It was really cool to see all the new cars and where they come from in real life. Do we get the same kind of thing with the score, where we can tell, for example, a car is from Japan, but without being overt?
Michael Giacchino: Yes, we don't want to be too overt with it. When you get too overt with it, it becomes more about the music than it does about the movie. The thing you always want to be careful of, is you want to be with the characters. Whatever is important to them, is important to me, and that's what my music is going to say. If it's thinking about home, if Mater thinks about home, you aren't going to hear banjos suddenly. It's that feeling inside about missing home, and going in that direction.
There have been so many spy movies out there. Is it hard to find that balance with keeping that same spy theme and at the same time finding something new and fresh?
Michael Giacchino: Yeah, it is a tough thing, but I felt the whole surf guitar thing, it just felt right. When i used to listen to it as a kid, it used to make me feel like I was in the center of something big. I would see the pictures of these guys surfing in the middle of that giant wave, and they were always playing that music behind it, and it always felt like you were in the middle of something dangerous and big. I felt that could be really cool for this.
You've worked on so many other blockbusters before starting with Pixar. Does working with Pixar really stand out even from the other great movies you've worked on?
Michael Giacchino: What they do, as far as animation goes, they absolutely stand out from the crowd because they are focused, 100%, on the story and making it the best it can be. It's not about a release date, it's not about this or that. It's about, 'What can we do with these characters?' It's all about that initial spark of, again, 'Wouldn't it be cool...' I love that that's the intention of this place, about that excitement.
You are going to start with the orchestra soon for this. How long do those sessions usually last?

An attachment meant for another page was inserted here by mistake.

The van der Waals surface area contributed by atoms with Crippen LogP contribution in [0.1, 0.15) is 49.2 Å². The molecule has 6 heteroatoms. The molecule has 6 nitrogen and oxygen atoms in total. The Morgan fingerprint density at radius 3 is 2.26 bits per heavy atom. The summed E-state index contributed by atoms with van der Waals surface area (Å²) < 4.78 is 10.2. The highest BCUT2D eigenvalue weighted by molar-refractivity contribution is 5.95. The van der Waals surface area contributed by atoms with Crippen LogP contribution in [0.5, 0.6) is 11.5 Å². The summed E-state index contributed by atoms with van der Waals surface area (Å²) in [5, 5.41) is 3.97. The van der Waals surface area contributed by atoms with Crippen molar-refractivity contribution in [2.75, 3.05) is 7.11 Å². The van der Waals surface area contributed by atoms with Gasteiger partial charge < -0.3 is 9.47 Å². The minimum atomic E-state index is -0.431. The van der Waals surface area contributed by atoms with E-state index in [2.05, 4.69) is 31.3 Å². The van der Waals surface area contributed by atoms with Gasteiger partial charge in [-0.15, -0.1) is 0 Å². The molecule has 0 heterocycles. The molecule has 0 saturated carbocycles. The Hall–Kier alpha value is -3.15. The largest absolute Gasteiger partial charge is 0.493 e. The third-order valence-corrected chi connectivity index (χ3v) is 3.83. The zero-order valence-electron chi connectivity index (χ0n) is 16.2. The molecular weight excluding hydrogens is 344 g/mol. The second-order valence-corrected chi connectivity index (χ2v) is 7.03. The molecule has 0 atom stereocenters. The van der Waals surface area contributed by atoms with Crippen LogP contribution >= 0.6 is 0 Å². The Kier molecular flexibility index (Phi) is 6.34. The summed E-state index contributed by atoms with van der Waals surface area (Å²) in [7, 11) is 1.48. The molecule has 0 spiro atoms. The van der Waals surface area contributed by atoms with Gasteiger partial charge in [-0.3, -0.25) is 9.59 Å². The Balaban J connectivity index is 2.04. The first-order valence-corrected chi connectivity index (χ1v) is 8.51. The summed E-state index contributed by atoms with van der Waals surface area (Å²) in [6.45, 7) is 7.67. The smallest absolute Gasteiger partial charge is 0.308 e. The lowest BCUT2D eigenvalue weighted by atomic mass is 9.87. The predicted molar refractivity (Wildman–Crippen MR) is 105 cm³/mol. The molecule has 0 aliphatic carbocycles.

Michael Giacchino: We'll record for six to eight days, basically.
There are often last-minute tweaks and changes with a lot of movies. Do you get that a lot with the score as well?
Michael Giacchino: No, that is the big difference between animation and live-action. Live-action can change on a dime, at any point. Literally, I'll be sitting there with J.J. (Abrams) on the stage, talking about a scene that we're recording, and he'll go, 'Oh my God, this works perfectly for this scene, but I cut that from the movie this morning.' With this, you can't just create a new shot and it's so methodically planned out. Once you're locked in, you're done. Yeah, you can't have the wholesale changes you have in live-action.
Is there anything you can say about Super 8? A lot of people are looking forward to that one.
Michael Giacchino: I've seen the whole thing, yeah, and I've written almost the whole score so far. I can tell you that I love it (Laughs). It's a movie that I would have begged, screamed, whatever, to get my parents to take me to see. It's that kind of childhood excitement.
Did you do the score for the trailer as well? It had a very Amblin feel to it.
Michael Giacchino: No, I don't know what that was from. I was working on Cars 2 at the time, so I couldn't help out with that. Yeah, it's really neat and really fun. I just love it.
Excellent. Well, that's my time. Thank you so much for your time.
Michael Giacchino: Yeah, absolutely. It was nice to meet you.